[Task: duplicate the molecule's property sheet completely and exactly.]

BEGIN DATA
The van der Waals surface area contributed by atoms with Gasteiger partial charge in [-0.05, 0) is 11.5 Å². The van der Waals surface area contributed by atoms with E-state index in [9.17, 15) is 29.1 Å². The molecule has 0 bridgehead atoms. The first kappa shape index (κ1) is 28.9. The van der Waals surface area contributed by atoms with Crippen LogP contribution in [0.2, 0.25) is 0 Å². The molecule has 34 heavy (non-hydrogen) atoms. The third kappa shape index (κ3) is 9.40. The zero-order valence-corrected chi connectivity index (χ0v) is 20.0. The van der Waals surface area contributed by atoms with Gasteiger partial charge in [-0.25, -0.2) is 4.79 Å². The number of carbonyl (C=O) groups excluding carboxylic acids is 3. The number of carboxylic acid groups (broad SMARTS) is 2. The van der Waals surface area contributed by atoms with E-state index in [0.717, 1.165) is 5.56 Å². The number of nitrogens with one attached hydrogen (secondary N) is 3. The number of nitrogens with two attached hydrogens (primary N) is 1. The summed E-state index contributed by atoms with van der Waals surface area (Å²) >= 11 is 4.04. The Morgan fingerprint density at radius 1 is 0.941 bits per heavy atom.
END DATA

The van der Waals surface area contributed by atoms with Gasteiger partial charge in [-0.05, 0) is 11.5 Å². The van der Waals surface area contributed by atoms with E-state index in [9.17, 15) is 29.1 Å². The molecule has 0 bridgehead atoms. The first kappa shape index (κ1) is 28.9. The van der Waals surface area contributed by atoms with Crippen LogP contribution in [0.2, 0.25) is 0 Å². The molecule has 34 heavy (non-hydrogen) atoms. The third kappa shape index (κ3) is 9.40. The zero-order valence-corrected chi connectivity index (χ0v) is 20.0. The van der Waals surface area contributed by atoms with Gasteiger partial charge in [-0.25, -0.2) is 4.79 Å². The number of carbonyl (C=O) groups excluding carboxylic acids is 3. The number of carboxylic acid groups (broad SMARTS) is 2. The van der Waals surface area contributed by atoms with E-state index in [0.717, 1.165) is 5.56 Å². The number of nitrogens with one attached hydrogen (secondary N) is 3. The number of nitrogens with two attached hydrogens (primary N) is 1. The summed E-state index contributed by atoms with van der Waals surface area (Å²) >= 11 is 4.04. The Morgan fingerprint density at radius 1 is 0.941 bits per heavy atom.